16 December 2007

In the Valley of Elah

Our country is in peril and we can’t do anything to save ourselves. With one last bold stroke, Paul Haggis cements this bleak political commentary at the end of his new film “In the Valley of Elah.” Unfortunately, this moment is unnecessary, as any discerning viewer could have picked the idea up along the way.
Such obvious gimmicks are characteristic of Haggis, and his Oscar-winning film “Crash”, in the opinion of many, suffered under the weight of them. Luckily, this movie has fewer of them. Overall, it is more subtle, mature, and intelligent than its predecessor. This makes the presence of such general statements even more of a nuisance, and they might even keep it from being a great film.
That aside, there is much to admire here. The cinematography is more thoughtful and less staged. Whereas “Crash” jumped through locations and scenes rather quickly, in this film shots linger longer; some of the moments of silence seem to carry more weight than any of the dialogue. And because there is one central storyline, there is much to be said for the strength provided by such narrative focus.
That storyline centers on Hank Deerfield, played by Tommy Lee Jones, whose son Mike has apparently returned from a tour of duty in Iraq and has now disappeared. Hank, a former military police officer, travels to the base and begins his own investigation with the help of local detective Emily Sanders (Charlize Theron). What he finds is unnerving, and unfortunately gets manipulated into one of Haggis’s political statements.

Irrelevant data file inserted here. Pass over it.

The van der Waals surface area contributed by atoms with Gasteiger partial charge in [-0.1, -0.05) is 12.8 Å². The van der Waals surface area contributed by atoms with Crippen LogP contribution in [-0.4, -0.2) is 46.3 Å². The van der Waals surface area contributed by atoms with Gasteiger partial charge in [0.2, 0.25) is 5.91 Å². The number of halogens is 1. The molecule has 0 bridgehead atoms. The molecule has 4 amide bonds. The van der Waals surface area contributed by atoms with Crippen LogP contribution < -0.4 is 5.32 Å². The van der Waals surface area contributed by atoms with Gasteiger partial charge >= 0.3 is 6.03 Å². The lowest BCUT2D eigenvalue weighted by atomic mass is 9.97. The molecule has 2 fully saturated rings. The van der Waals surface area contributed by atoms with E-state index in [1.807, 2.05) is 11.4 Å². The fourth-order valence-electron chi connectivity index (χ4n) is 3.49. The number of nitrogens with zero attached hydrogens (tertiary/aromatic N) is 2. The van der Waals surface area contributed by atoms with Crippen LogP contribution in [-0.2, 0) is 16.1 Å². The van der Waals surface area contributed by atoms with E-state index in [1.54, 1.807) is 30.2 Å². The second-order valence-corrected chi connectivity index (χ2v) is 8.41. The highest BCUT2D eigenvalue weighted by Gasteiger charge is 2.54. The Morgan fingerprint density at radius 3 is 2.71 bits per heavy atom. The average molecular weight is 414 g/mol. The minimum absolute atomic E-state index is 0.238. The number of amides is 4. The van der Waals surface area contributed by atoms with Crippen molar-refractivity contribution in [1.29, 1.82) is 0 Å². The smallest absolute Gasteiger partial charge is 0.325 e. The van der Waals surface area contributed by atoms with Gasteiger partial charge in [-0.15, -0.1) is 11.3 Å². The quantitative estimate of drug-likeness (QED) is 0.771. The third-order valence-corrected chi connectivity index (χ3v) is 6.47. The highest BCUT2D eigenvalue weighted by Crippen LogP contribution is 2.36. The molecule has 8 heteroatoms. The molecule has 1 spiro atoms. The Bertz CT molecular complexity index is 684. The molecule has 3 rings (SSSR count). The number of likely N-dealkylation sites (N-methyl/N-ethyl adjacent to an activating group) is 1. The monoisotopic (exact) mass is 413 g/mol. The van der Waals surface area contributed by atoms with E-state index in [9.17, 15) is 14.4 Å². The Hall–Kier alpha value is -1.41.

Without any exploitation, the central secret that Deerfield uncovers is horrifying enough, and raises questions on its own that Haggis doesn’t really need to answer explicitly, mainly because we know the answers already. What happens when violence becomes second nature to a person? How does war affect a person’s psyche? These have been answered in other films before, but rarely so chillingly and so quietly as in some of the scenes here.
I’ve mentioned the silence of this film, and one of the best examples is Tommy Lee Jones’s performance. In a film where the director at times over-exerts himself, it’s refreshing to see an actor who is able to do so much with seemingly little effort. He is portraying a man who has lost his son, and he plays it just as a military man like Hank would, devoid of overdramatic wailing and weeping.
As previously mentioned, the political commentary comes in sparse but concentrated bursts, which to some might carry a lot of power. I suppose we could be thankful that there weren’t more politics. To Haggis’s credit, he doesn’t get wrapped up in being preachy regarding the current administration as most Hollywood people like to do these days. Rather than pervading the film, the political atmosphere lingers overhead. It’s always there if you want to find it.
Overall, it’s a conflicted film. Much of it is of high quality, even moving at times. Yet those punctuated moments, for me at least, brought it down. The last shot of the film is the heaviest one. It’s a bit hard to stomach such despair, particularly when coupled with the fear that it might be true.

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